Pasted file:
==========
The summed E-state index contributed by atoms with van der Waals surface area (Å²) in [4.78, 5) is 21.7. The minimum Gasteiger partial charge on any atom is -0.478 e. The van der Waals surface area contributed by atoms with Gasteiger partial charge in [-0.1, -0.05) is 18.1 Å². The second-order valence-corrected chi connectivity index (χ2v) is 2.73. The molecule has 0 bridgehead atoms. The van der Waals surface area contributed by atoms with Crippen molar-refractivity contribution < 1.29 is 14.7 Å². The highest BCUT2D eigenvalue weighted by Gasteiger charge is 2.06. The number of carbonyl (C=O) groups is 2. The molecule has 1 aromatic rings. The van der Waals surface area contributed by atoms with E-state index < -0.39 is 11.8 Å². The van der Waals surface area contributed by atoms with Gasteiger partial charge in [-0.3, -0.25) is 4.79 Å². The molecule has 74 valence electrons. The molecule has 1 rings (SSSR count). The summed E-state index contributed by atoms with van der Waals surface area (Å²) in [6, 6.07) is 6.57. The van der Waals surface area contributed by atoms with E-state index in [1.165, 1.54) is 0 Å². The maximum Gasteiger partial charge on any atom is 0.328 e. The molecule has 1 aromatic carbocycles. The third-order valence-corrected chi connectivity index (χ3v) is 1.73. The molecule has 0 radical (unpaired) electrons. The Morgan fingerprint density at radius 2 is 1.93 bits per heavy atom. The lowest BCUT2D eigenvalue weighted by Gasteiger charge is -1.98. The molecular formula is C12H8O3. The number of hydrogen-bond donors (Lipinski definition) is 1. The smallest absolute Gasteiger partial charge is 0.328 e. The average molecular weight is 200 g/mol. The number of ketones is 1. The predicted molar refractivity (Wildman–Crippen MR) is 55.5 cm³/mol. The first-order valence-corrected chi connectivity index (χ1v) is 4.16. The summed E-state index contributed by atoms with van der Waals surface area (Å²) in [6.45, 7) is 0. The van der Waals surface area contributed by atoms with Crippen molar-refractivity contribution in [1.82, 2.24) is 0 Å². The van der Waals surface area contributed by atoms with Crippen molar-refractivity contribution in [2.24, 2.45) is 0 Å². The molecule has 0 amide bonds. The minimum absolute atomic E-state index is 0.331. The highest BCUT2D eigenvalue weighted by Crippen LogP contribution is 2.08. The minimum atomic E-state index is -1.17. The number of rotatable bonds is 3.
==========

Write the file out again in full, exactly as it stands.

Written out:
The summed E-state index contributed by atoms with van der Waals surface area (Å²) in [4.78, 5) is 21.7. The minimum Gasteiger partial charge on any atom is -0.478 e. The van der Waals surface area contributed by atoms with Gasteiger partial charge in [-0.1, -0.05) is 18.1 Å². The second-order valence-corrected chi connectivity index (χ2v) is 2.73. The molecule has 0 bridgehead atoms. The van der Waals surface area contributed by atoms with Crippen molar-refractivity contribution < 1.29 is 14.7 Å². The highest BCUT2D eigenvalue weighted by Gasteiger charge is 2.06. The number of carbonyl (C=O) groups is 2. The molecule has 1 aromatic rings. The van der Waals surface area contributed by atoms with E-state index < -0.39 is 11.8 Å². The van der Waals surface area contributed by atoms with Gasteiger partial charge in [-0.3, -0.25) is 4.79 Å². The molecule has 74 valence electrons. The molecule has 1 rings (SSSR count). The summed E-state index contributed by atoms with van der Waals surface area (Å²) in [6, 6.07) is 6.57. The van der Waals surface area contributed by atoms with E-state index in [1.165, 1.54) is 0 Å². The maximum Gasteiger partial charge on any atom is 0.328 e. The molecule has 1 aromatic carbocycles. The third-order valence-corrected chi connectivity index (χ3v) is 1.73. The molecule has 0 radical (unpaired) electrons. The Morgan fingerprint density at radius 2 is 1.93 bits per heavy atom. The lowest BCUT2D eigenvalue weighted by Gasteiger charge is -1.98. The molecular formula is C12H8O3. The number of hydrogen-bond donors (Lipinski definition) is 1. The smallest absolute Gasteiger partial charge is 0.328 e. The average molecular weight is 200 g/mol. The number of ketones is 1. The predicted molar refractivity (Wildman–Crippen MR) is 55.5 cm³/mol. The first-order valence-corrected chi connectivity index (χ1v) is 4.16. The summed E-state index contributed by atoms with van der Waals surface area (Å²) in [6.45, 7) is 0. The van der Waals surface area contributed by atoms with Crippen molar-refractivity contribution in [1.82, 2.24) is 0 Å². The van der Waals surface area contributed by atoms with Crippen molar-refractivity contribution in [2.24, 2.45) is 0 Å². The molecule has 0 amide bonds. The minimum absolute atomic E-state index is 0.331. The highest BCUT2D eigenvalue weighted by Crippen LogP contribution is 2.08. The minimum atomic E-state index is -1.17. The number of rotatable bonds is 3.